Jana Cruder

CA, United States

The path of the modern man is lit by the glow of his smartphone screen. The manner in which today’s human exists in the world is increasingly mediated, truncated, and flattened out despite its illusion of depth. We no longer communicate directly, and we no longer walk upright. Our minds and our spines are literally bending toward the pull of the handheld machine. As inherently social beings, we are both emotionally disconnected and digitally hyperconnected within the new norm of technological dependency. While the cognitive downsides of this dynamic are decried in certain quarters, contemplation of its physical effects remains relatively rare. But what about what this does to our bodies? When our attention is on the small screens, how does our psyche inhabit our flesh?

“Way of the Modern Man” represents an investigation into the sociological, physiological, and consciousness-adaptive experience of how we live now. Cruder remembers being in Hong Kong observing and people watching, scanning an ocean of humanity, “I saw seas of people hunching over, never looking up…” It reminded her of those evolutionary charts that show fish growing legs, then in stages becoming homo sapiens and walking upright – except that it was like the far side of that, as though we’re devolving back to a place of crouching and grunting. Determined to document this shift, she set up a conceptual and formal structure – both a physical space and a method by which to explore the contrast between the projected and observed self.

During Cruder’s isolation/observation booth portraiture process, each participant spends about 30 minutes in a private session with the artist. The subjects are alone in a confined, featureless space, furnished only with a single chair, and permitted to enter only with his or her mobile device. Communication between the subject and the artist takes place exclusively via text message, with Cruder outside the enclosure, not visible or audible to the subject. Conversations are captured in multiple layers – text message, still image, and video. Clothes are all or mostly removed not to create vulnerability, although that certainly occurs, but rather, to better study inflections of posture and spinal stance. But it’s worth noting the people soon forgot they are nude – evidence perhaps of how absorbed they are in texting with the artist. Cruder collaborated with a sociologist to produce questions that she could control for, adopting a more scientific methodology to measure emotions and physicality against each other.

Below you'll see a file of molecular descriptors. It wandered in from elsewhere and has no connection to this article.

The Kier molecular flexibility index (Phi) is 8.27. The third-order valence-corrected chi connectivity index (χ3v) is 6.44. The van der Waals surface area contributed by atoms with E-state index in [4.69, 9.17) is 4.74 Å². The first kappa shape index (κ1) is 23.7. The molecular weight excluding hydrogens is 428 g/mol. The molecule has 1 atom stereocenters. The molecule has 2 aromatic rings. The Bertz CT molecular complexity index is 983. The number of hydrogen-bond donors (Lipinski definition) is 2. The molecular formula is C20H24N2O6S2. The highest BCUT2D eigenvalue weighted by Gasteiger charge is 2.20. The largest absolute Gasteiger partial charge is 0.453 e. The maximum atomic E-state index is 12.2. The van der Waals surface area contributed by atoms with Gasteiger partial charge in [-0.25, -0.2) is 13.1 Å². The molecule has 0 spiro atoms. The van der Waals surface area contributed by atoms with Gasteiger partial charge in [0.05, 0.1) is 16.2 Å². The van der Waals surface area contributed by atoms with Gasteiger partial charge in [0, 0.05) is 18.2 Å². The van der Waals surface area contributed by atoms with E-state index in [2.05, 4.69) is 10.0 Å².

The final images are presented in a series of back-lit panels, whose light-box qualities recreate the luminosity of a smartphone itself. Large-scale typographical emoticons both inform and interfere with the image, obscuring and contextualizing the subject’s character at the same time. Like a mashup of Muybridge and Baldessari with the cool detachment of Arbus, the earthy, sepia tonality visually links the portraits to art history and to documentarian pursuits as well as to tropes of conceptual art. Stylistically, the series’ naturalism marks a break from the artist’s well-known high-gloss Barbie-based works, but this also represents a jump from deconstructing personal relationships to technological ones. “They know I’m observing them, and they add these smiley faces, even to the saddest stories. I’m watching them, how they are standing while they’re texting with me, and there’s this disconnect between the stories, the bodies, and the language – because what they are saying isn’t really what they are feeling. My goal is to show how the smartphone phenomenon is literally – on both a social and a physiological level – changing what it means to be human.”

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